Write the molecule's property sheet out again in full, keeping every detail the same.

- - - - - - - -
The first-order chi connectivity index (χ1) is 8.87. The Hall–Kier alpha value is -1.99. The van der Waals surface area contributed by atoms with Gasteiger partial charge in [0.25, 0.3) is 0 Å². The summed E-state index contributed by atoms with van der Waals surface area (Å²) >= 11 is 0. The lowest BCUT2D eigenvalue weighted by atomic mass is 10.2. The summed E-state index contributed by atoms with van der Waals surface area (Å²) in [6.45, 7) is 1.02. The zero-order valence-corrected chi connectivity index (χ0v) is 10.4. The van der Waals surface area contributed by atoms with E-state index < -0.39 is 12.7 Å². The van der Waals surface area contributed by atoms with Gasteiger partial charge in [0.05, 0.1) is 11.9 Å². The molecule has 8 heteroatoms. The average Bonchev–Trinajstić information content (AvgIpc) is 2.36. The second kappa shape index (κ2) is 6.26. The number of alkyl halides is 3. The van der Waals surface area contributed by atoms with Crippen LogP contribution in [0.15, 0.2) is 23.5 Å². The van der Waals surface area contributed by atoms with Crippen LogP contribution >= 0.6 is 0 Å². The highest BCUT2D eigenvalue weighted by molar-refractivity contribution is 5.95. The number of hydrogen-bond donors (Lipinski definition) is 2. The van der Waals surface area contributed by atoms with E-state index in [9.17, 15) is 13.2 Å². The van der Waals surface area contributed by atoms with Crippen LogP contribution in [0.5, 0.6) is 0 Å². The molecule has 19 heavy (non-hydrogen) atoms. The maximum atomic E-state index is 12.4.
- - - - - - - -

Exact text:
The first-order chi connectivity index (χ1) is 8.87. The Hall–Kier alpha value is -1.99. The van der Waals surface area contributed by atoms with Gasteiger partial charge in [0.25, 0.3) is 0 Å². The summed E-state index contributed by atoms with van der Waals surface area (Å²) >= 11 is 0. The lowest BCUT2D eigenvalue weighted by atomic mass is 10.2. The summed E-state index contributed by atoms with van der Waals surface area (Å²) in [6.45, 7) is 1.02. The zero-order valence-corrected chi connectivity index (χ0v) is 10.4. The van der Waals surface area contributed by atoms with E-state index < -0.39 is 12.7 Å². The van der Waals surface area contributed by atoms with Gasteiger partial charge in [0.05, 0.1) is 11.9 Å². The molecule has 8 heteroatoms. The average Bonchev–Trinajstić information content (AvgIpc) is 2.36. The second kappa shape index (κ2) is 6.26. The number of alkyl halides is 3. The van der Waals surface area contributed by atoms with Crippen LogP contribution in [0.15, 0.2) is 23.5 Å². The van der Waals surface area contributed by atoms with Crippen LogP contribution >= 0.6 is 0 Å². The highest BCUT2D eigenvalue weighted by molar-refractivity contribution is 5.95. The number of hydrogen-bond donors (Lipinski definition) is 2. The van der Waals surface area contributed by atoms with E-state index in [9.17, 15) is 13.2 Å². The van der Waals surface area contributed by atoms with Crippen LogP contribution in [0.5, 0.6) is 0 Å². The molecule has 19 heavy (non-hydrogen) atoms. The maximum atomic E-state index is 12.4.